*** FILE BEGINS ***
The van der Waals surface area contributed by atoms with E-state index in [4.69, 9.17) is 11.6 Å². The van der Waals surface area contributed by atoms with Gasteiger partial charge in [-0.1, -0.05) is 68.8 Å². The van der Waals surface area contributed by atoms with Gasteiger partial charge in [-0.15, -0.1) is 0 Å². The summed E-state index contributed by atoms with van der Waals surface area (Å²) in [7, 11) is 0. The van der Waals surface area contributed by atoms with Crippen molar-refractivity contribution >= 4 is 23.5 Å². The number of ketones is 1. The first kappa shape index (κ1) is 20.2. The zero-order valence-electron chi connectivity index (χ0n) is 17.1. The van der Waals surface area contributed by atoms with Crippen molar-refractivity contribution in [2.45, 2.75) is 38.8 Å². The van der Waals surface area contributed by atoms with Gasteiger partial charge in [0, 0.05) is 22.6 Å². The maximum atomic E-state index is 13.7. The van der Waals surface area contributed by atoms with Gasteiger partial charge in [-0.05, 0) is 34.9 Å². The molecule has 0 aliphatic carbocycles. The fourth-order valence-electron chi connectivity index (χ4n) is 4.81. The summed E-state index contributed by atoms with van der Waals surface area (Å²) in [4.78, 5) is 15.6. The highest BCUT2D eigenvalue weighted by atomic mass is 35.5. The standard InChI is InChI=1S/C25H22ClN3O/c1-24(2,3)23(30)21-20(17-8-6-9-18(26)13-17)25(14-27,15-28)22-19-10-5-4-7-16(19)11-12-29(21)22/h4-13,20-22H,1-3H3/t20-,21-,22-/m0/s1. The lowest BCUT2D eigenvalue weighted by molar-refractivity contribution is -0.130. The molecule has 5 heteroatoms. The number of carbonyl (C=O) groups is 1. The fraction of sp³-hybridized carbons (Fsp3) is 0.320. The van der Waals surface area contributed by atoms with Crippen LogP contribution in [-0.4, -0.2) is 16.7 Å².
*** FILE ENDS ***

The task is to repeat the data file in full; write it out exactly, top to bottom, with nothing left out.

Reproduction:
The van der Waals surface area contributed by atoms with E-state index in [4.69, 9.17) is 11.6 Å². The van der Waals surface area contributed by atoms with Gasteiger partial charge in [-0.1, -0.05) is 68.8 Å². The van der Waals surface area contributed by atoms with Gasteiger partial charge in [-0.15, -0.1) is 0 Å². The summed E-state index contributed by atoms with van der Waals surface area (Å²) in [7, 11) is 0. The van der Waals surface area contributed by atoms with Crippen molar-refractivity contribution >= 4 is 23.5 Å². The number of ketones is 1. The first kappa shape index (κ1) is 20.2. The zero-order valence-electron chi connectivity index (χ0n) is 17.1. The van der Waals surface area contributed by atoms with Crippen molar-refractivity contribution in [2.45, 2.75) is 38.8 Å². The van der Waals surface area contributed by atoms with Gasteiger partial charge in [0, 0.05) is 22.6 Å². The maximum atomic E-state index is 13.7. The van der Waals surface area contributed by atoms with Gasteiger partial charge in [-0.05, 0) is 34.9 Å². The molecule has 0 aliphatic carbocycles. The fourth-order valence-electron chi connectivity index (χ4n) is 4.81. The summed E-state index contributed by atoms with van der Waals surface area (Å²) in [4.78, 5) is 15.6. The highest BCUT2D eigenvalue weighted by atomic mass is 35.5. The standard InChI is InChI=1S/C25H22ClN3O/c1-24(2,3)23(30)21-20(17-8-6-9-18(26)13-17)25(14-27,15-28)22-19-10-5-4-7-16(19)11-12-29(21)22/h4-13,20-22H,1-3H3/t20-,21-,22-/m0/s1. The lowest BCUT2D eigenvalue weighted by molar-refractivity contribution is -0.130. The molecule has 5 heteroatoms. The number of carbonyl (C=O) groups is 1. The fraction of sp³-hybridized carbons (Fsp3) is 0.320. The van der Waals surface area contributed by atoms with Crippen LogP contribution in [-0.4, -0.2) is 16.7 Å².